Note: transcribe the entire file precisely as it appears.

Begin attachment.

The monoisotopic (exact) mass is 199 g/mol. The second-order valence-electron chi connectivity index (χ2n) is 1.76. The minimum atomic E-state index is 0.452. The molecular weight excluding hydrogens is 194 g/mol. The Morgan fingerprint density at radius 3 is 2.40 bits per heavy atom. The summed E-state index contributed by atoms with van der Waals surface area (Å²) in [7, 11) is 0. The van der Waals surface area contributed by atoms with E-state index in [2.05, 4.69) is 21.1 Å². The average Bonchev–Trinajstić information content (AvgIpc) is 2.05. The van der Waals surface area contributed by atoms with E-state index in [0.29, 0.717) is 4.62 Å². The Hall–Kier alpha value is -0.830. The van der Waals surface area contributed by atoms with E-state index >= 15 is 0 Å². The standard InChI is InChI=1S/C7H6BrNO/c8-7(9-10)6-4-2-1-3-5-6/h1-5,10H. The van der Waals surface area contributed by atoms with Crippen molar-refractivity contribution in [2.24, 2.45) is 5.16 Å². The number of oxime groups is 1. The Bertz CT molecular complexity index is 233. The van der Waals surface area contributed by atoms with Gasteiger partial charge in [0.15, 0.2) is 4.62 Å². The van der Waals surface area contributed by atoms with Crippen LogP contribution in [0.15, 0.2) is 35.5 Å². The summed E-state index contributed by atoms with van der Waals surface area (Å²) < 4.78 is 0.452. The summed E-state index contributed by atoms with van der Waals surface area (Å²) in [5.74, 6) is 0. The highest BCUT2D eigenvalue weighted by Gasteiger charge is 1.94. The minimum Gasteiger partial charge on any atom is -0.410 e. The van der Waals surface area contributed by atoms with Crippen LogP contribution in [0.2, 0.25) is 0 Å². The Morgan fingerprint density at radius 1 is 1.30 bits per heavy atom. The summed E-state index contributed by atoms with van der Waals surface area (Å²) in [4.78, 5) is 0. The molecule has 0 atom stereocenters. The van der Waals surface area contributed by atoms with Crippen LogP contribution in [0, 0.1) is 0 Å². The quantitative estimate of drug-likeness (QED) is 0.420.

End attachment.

The monoisotopic (exact) mass is 199 g/mol. The second-order valence-electron chi connectivity index (χ2n) is 1.76. The minimum atomic E-state index is 0.452. The molecular weight excluding hydrogens is 194 g/mol. The Morgan fingerprint density at radius 3 is 2.40 bits per heavy atom. The summed E-state index contributed by atoms with van der Waals surface area (Å²) in [7, 11) is 0. The van der Waals surface area contributed by atoms with E-state index in [2.05, 4.69) is 21.1 Å². The average Bonchev–Trinajstić information content (AvgIpc) is 2.05. The van der Waals surface area contributed by atoms with E-state index in [0.29, 0.717) is 4.62 Å². The Hall–Kier alpha value is -0.830. The van der Waals surface area contributed by atoms with E-state index >= 15 is 0 Å². The standard InChI is InChI=1S/C7H6BrNO/c8-7(9-10)6-4-2-1-3-5-6/h1-5,10H. The van der Waals surface area contributed by atoms with Crippen molar-refractivity contribution in [2.24, 2.45) is 5.16 Å². The number of oxime groups is 1. The Bertz CT molecular complexity index is 233. The van der Waals surface area contributed by atoms with Gasteiger partial charge in [0.15, 0.2) is 4.62 Å². The van der Waals surface area contributed by atoms with Crippen LogP contribution in [0.15, 0.2) is 35.5 Å². The summed E-state index contributed by atoms with van der Waals surface area (Å²) < 4.78 is 0.452. The summed E-state index contributed by atoms with van der Waals surface area (Å²) in [5.74, 6) is 0. The highest BCUT2D eigenvalue weighted by Gasteiger charge is 1.94. The minimum Gasteiger partial charge on any atom is -0.410 e. The van der Waals surface area contributed by atoms with Crippen LogP contribution in [0.2, 0.25) is 0 Å². The Morgan fingerprint density at radius 1 is 1.30 bits per heavy atom. The summed E-state index contributed by atoms with van der Waals surface area (Å²) in [4.78, 5) is 0. The molecule has 0 atom stereocenters. The van der Waals surface area contributed by atoms with Crippen LogP contribution in [0, 0.1) is 0 Å². The quantitative estimate of drug-likeness (QED) is 0.420.